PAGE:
Renoprotective strategies in lupus nephritis: beyond immunosuppression
ABSTRACT Lupus nephritis needs to be diagnosed promptly and treated specifically with appropriate immunosuppression. However, all patients with lupus nephritis have by definition chronic kidney disease (CKD) as they will have proteinuria with varying degrees of renal impairment. CKD requires careful additional management, not only to reduce the risk of progression to end-stage renal disease but also because it is probably the strongest risk for cardiovascular morbidity and mortality. This review focuses on the evidence underscoring strategies to prevent progression of CKD beyond the "simple" treatment of the lupus nephritis. The strategies include immaculate control of blood pressure, inhibition of the renin-angiotensin system to reduce blood pressure and proteinuria, and the benefits of lifestyle modifications such as tackling smoking, obesity and exercise. We also review the literature on control of dyslipidaemias which, although clearly of cardiovascular benefit, provide less compelling data for offering renoprotection. We touch on the emerging area of the importance of controlling urate levels in protecting against progressive renal impairment. Finally, there is a reminder about the importance of considering the nephrotoxicity of all medications prescribed for patients with lupus nephritis - above all the need to avoid the use of non-steroidal anti-inflammatory drugs. Overall, the theme is that there is much more to the management of patients with lupus nephritis than "just" the nephritis - a multidisciplinary approach involving nephrologists as well as rheumatologists is more likely to provide the appropriate wider care required for all patients with lupus nephritis.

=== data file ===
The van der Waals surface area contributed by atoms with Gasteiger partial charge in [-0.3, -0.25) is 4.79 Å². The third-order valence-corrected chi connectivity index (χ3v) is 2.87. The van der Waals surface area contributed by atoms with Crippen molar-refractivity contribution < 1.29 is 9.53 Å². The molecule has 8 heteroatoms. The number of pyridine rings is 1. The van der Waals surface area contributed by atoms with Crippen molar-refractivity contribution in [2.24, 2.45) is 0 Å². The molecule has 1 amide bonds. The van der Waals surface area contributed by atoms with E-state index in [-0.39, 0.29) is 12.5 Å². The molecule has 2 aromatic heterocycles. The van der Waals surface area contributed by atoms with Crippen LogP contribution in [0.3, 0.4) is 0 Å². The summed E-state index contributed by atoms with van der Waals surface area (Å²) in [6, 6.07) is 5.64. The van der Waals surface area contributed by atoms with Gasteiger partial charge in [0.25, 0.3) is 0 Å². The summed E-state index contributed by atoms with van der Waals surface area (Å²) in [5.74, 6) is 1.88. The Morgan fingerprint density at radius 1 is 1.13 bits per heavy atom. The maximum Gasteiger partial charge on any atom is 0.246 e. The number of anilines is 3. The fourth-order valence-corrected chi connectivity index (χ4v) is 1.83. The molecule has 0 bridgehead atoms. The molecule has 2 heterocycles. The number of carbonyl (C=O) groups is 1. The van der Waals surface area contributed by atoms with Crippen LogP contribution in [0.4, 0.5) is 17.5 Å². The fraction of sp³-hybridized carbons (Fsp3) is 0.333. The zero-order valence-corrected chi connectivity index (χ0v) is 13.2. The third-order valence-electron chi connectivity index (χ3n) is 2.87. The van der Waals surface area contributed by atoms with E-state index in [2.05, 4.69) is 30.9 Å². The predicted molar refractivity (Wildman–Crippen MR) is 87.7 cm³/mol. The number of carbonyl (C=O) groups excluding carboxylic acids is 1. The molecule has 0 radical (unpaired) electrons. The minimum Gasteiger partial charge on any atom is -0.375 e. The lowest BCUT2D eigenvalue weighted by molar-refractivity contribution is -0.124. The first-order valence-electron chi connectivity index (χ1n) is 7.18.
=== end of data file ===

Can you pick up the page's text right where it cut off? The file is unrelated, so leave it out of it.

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ABSTRACT: Vascular injury is one of the typical symptoms of systemic lupus erythematosus (SLE), and may play a key role in the choice of treatment strategy and prediction of prognosis. In this review, diverse vascular lesions in SLE and their clinical significance are discussed. The clinical features of vascular disease in SLE differ from organ to organ, and may be extreme with regard to renal vascular lesions. Vascular lesions in SLE may be of inflammatory or thrombotic origin, and immune system dysfunction is considered to be a predominant feature. Numerous lines of evidence suggest that the activation and injury of endothelial cells might play a key role in the pathogenesis. Vascular lesions in SLE are mediated by a complex interaction between the immune system and other contributing factors. Different therapies developed for vascular lesions, both immunosuppressive and nonimmunosuppressive, should be selected based on the different clinical and pathological characteristics, and our future understanding of the different mechanisms involved.Current Opinion in Nephrology and Hypertension 03/2014; DOI:10.1097/01.mnh.0000444812.65002.cb · 3.96 Impact Factor